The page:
We are happy to invite you to Columbia University to celebrate Christos Papadimitriou’s contributions to science on the occasion of his 70th birthday, through a mix of talks, panels, and fun activities. One of world’s leading computer scientists, Christos is best known for his work in computational complexity, helping to expand its foundations, methodology and reach. Using computation as a scientific lens, he has also made seminal contributions to biology and the theory of evolution, economics and game theory—where he helped found the field of algorithmic game theory, artificial intelligence, robotics, databases, networks and the Internet, and more recently the study of the brain. In this 3 day celebration, we will celebrate the wealth of areas that Christos’s work has influenced directly, as well as areas that have been influenced, are being influenced, or might be influenced by the “algorithmic lens.”
Christos Papadimitriou is the Donovan Family Professor of Computer Science at Columbia University, and has previously taught at UC Berkeley, Harvard, MIT, the National Technical University of Athens, UC San Diego, and Stanford. He received his BS in Electrical Engineering from the National Technical University of Athens in 1972, and has a MS in Electrical Engineering and a PhD in Electrical Engineering/Computer Science from Princeton, received in 1974 and 1976, respectively.
Christos’s research has made seminal contributions to the theory of computation, and has used computation as a scientific lens to make seminal contributions to several areas within and outside Computer Science, including networks, artificial intelligence, databases, robotics, game theory and economics, biology and evolution, and the study of the brain.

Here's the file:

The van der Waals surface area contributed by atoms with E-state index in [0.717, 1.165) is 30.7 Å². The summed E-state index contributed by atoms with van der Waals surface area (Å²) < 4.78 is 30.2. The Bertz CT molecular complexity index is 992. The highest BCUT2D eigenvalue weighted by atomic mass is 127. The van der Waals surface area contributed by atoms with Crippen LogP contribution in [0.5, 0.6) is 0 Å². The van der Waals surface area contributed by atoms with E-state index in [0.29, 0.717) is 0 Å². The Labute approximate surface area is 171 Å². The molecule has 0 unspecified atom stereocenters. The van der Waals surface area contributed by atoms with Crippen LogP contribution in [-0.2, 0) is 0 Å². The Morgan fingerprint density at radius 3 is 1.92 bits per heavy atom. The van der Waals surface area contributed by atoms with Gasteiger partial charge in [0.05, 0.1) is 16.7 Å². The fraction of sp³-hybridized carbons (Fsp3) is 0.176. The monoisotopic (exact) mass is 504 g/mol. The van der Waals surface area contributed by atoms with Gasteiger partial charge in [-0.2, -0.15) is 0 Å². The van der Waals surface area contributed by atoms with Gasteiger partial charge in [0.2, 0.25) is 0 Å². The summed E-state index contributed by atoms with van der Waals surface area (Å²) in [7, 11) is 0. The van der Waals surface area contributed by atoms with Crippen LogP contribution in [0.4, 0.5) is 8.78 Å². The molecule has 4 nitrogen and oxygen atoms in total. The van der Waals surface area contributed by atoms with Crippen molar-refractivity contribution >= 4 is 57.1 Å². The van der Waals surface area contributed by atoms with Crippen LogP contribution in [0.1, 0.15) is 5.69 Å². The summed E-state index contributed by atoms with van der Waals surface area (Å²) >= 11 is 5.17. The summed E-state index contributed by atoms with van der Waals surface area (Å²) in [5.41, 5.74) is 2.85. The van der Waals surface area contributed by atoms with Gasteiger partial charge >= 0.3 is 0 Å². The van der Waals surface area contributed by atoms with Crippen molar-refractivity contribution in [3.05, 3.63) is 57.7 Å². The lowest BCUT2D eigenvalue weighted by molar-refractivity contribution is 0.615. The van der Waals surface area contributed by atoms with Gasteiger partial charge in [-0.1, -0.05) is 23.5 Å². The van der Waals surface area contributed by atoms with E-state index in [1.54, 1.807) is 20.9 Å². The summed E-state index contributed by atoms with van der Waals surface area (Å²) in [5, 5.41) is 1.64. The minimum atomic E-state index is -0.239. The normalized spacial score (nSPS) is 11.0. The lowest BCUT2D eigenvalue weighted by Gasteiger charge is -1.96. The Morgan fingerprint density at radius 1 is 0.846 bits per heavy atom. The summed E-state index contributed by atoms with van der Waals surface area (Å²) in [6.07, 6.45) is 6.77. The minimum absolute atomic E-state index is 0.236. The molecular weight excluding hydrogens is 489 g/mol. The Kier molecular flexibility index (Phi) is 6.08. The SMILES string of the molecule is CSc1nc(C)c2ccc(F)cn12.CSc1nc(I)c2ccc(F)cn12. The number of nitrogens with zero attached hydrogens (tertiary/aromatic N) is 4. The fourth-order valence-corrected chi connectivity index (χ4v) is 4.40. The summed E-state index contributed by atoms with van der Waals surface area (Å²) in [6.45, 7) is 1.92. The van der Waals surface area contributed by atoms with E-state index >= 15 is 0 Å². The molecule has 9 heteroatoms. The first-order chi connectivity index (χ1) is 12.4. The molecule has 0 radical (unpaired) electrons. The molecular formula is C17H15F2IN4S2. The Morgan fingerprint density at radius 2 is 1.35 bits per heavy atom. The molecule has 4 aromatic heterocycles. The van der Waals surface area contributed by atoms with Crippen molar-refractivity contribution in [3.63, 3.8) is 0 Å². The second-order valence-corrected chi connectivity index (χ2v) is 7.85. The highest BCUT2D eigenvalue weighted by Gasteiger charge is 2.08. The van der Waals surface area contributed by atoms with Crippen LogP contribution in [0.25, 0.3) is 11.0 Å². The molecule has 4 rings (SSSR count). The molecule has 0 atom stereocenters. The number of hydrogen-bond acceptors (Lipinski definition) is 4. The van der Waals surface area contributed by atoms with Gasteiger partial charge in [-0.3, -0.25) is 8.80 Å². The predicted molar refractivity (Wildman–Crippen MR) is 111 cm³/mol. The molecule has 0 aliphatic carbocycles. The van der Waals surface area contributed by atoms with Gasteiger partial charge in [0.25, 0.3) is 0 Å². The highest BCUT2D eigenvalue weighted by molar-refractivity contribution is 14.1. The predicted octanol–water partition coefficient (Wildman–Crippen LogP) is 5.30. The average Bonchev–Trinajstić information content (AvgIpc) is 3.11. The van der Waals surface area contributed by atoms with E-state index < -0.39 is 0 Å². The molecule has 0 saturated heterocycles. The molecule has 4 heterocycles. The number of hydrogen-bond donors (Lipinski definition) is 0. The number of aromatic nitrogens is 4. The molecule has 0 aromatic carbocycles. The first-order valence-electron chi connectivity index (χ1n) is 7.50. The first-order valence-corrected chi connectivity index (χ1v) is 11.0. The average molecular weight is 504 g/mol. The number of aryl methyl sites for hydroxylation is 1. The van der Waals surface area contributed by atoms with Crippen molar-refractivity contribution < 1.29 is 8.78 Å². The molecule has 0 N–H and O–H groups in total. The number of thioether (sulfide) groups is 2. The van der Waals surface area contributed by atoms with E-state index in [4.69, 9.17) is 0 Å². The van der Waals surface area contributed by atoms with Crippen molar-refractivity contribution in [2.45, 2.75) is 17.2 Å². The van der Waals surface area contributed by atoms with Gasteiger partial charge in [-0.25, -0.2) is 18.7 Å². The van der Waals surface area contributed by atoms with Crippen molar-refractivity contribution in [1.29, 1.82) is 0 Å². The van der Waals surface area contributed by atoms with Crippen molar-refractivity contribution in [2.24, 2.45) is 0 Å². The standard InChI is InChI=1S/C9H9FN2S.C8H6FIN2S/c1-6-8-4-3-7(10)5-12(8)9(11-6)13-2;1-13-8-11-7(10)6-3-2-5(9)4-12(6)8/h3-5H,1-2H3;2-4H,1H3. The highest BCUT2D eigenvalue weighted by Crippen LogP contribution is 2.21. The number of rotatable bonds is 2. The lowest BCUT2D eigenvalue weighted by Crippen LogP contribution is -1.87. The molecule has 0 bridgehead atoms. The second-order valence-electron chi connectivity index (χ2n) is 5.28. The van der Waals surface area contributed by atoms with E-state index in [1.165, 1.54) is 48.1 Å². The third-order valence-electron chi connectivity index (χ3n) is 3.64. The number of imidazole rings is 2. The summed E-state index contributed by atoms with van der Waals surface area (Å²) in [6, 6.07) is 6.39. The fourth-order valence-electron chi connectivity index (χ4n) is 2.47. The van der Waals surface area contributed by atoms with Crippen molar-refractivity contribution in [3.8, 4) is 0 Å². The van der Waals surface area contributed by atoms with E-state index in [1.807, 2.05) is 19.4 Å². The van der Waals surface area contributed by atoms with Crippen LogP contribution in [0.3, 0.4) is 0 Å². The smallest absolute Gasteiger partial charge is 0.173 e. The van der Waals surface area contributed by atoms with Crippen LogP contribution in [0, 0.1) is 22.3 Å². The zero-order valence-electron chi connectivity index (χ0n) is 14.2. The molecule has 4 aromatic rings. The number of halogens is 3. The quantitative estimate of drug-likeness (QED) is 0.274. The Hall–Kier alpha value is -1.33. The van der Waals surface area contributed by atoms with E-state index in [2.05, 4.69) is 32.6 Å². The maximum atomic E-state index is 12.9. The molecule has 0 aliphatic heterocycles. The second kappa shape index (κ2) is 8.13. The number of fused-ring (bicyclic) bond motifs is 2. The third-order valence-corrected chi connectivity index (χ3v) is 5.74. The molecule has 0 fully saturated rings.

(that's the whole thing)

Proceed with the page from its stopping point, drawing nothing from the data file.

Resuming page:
He has authored the widely used textbook Computational Complexity, as well as four other widely used textbooks, and has written three novels, including his best-seller graphical novel Logicomix and his latest novel, Independence.
Christos has been awarded the Knuth Prize, IEEE’s John von Neumann Medal, the EATCS Award, the IEEE Computer Society Charles Babbage Award, the Harvey Prize, and the Gödel Prize. He is a Fellow of the Association for Computer Machinery, member of the National Academy of Engineering, and a member of the National Academy of Sciences.
Dates: Friday till Sunday, September 6-8, 2019.
Location: Davis Auditorium, Columbia University, New York.
Agenda: a mix of research talks and panels by leading researchers, as well as social events.
The Lucerne Hotel - 201 W 79th St, NY 10024
Arthouse Hotel - 2178 Broadway, W 77th St, NY 10024
Hotel Belleclaire - 2175 Broadway, NY 10024
Parker New York - 119 W 56th St, NY 10019
Empire Hotel - 44 West 63rd St, 10023
Michael I. Jordan,
Jon Kleinberg, Elias Koutsoupias, Adi Livnat, Noam Nisan,
Prabhakar Raghavan, Scott Shenker, Eva Tardos, John Tsitsiklis,
Leslie Valiant, Umesh Vazirani, Santosh Vempala.
Schedule (6-8 September, 2019)
- Day 1
Talks for 1st Day (September 6, 2019)
- Day 2
Talks for 2nd Day (September 7, 2019)
- Day 3
Talks for 3rd Day (September 8, 2019)